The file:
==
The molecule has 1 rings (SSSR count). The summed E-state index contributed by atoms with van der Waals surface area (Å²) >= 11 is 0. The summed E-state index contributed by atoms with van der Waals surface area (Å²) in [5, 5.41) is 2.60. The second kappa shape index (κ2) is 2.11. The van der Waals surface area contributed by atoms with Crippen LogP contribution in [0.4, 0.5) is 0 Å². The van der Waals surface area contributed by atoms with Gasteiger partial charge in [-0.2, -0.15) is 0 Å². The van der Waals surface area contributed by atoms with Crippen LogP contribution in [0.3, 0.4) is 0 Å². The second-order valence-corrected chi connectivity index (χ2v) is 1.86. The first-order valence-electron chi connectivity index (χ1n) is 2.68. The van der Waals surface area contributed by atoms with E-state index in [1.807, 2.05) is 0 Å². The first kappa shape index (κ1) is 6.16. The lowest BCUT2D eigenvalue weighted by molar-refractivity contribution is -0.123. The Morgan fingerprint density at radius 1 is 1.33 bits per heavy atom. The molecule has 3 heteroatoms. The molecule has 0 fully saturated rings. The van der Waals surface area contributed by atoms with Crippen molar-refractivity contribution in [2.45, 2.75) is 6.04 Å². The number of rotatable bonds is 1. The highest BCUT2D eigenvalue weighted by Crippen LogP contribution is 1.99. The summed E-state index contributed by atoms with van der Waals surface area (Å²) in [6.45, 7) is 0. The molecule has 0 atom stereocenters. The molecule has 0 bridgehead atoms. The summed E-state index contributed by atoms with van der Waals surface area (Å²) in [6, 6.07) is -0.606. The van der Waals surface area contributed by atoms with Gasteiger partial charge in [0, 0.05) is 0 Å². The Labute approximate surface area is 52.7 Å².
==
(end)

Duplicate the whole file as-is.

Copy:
The molecule has 1 rings (SSSR count). The summed E-state index contributed by atoms with van der Waals surface area (Å²) >= 11 is 0. The summed E-state index contributed by atoms with van der Waals surface area (Å²) in [5, 5.41) is 2.60. The second kappa shape index (κ2) is 2.11. The van der Waals surface area contributed by atoms with Crippen LogP contribution in [0.4, 0.5) is 0 Å². The van der Waals surface area contributed by atoms with Gasteiger partial charge in [-0.2, -0.15) is 0 Å². The van der Waals surface area contributed by atoms with Crippen LogP contribution in [0.3, 0.4) is 0 Å². The second-order valence-corrected chi connectivity index (χ2v) is 1.86. The first-order valence-electron chi connectivity index (χ1n) is 2.68. The van der Waals surface area contributed by atoms with E-state index in [1.807, 2.05) is 0 Å². The first kappa shape index (κ1) is 6.16. The lowest BCUT2D eigenvalue weighted by molar-refractivity contribution is -0.123. The Morgan fingerprint density at radius 1 is 1.33 bits per heavy atom. The molecule has 3 heteroatoms. The molecule has 0 fully saturated rings. The van der Waals surface area contributed by atoms with Crippen molar-refractivity contribution in [2.45, 2.75) is 6.04 Å². The number of rotatable bonds is 1. The highest BCUT2D eigenvalue weighted by Crippen LogP contribution is 1.99. The summed E-state index contributed by atoms with van der Waals surface area (Å²) in [6.45, 7) is 0. The molecule has 0 atom stereocenters. The molecule has 0 bridgehead atoms. The summed E-state index contributed by atoms with van der Waals surface area (Å²) in [6, 6.07) is -0.606. The van der Waals surface area contributed by atoms with Gasteiger partial charge in [0, 0.05) is 0 Å². The Labute approximate surface area is 52.7 Å².